Producer, writer, and all-around wonderful human Lena Waithe recently participated in a roundtable with The Hollywood Reporter.

Chatting with other producers, Waithe — the mastermind behind Showtime's "The Chi" — explored a variety of Hollywood hot topics, like how to write sensitive storylines, "pitching while black," and which creators should be able to tell which stories.

Photo by Tibrina Hobson/Getty Images.


At one point, discussions swirled around the sensitivities and standards of filming sex scenes.

As Waithe explained, the #MeToo movement has pushed her to think more critically about how those scenes are filmed and what she can do to ensure everyone feels respected on set.

"I've been very involved in Time's Up and that movement, and for season two [of "The Chi"], we're making sure that women feel safe on the set, and we're hyper-aware of what that means because there are sex scenes there," she said.  

And if any actor crosses a line, Waithe explained, their time on the show will come to a grisly end:

"We want to make sure we're talking to these actresses and also talking to our male actors and making sure they're aware. Because I don't play. I'm like, 'Look, [the show takes place in] the city of Chicago; people die every day. So if you wanna play that game and be disrespectful or misbehave on-set with an actress or anyone, I will happily call Showtime and say, 'This person has to go,' and you will get shot up and it'll be a wonderful finale.'"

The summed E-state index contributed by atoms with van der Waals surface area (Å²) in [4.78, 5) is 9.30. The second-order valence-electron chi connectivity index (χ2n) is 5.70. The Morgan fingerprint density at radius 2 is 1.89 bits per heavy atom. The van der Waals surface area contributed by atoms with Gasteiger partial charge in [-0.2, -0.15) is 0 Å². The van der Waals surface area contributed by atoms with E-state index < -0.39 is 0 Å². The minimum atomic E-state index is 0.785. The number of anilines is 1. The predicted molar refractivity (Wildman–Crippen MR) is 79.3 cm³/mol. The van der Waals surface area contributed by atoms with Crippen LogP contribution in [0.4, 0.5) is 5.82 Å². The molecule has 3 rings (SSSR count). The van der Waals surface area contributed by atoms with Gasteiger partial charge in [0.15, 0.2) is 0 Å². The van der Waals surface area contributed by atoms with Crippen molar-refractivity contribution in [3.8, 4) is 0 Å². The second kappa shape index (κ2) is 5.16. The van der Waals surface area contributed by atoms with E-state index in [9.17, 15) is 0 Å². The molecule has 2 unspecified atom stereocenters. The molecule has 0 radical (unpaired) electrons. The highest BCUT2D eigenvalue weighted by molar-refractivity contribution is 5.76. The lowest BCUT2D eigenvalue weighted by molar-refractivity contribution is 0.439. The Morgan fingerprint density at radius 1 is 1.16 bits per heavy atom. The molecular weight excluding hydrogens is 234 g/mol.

Waithe has been blazing trails in Hollywood for women, the LGBTQ community, and people of color.

In 2017, Waithe became the first black woman to win an Emmy for comedy writing for her work on "Master of None." Her latest endeavor, "The Chi" — a show about black people made by black people — explores the racial and social dynamics at play on the south side of her hometown, Chicago.

On May 7 of this year, Waithe — who is openly gay — made waves for rocking the updated LGBTQ pride rainbow on a cape at the Met Gala. "Can't no one tell a black story, particularly a queer story, the way I can," Waithe recently explained to Vanity Fair. "Because I see the God in us."

Photo by Jason Kempin/Getty Images.

Now, Waithe is doing what every power player should be doing: ensuring everyone working on her projects feels safe, respected, and empowered.

"I think the biggest thing is just to create a barrier around not just women, but anyone who's othered in any way, shape, or form — to make sure they have a place to go or someone to call if they're in an uncomfortable place or abusive situation," Waith told Vox in January 2018. "They need a line of defense, and I think Time's Up really has the potential to be that."

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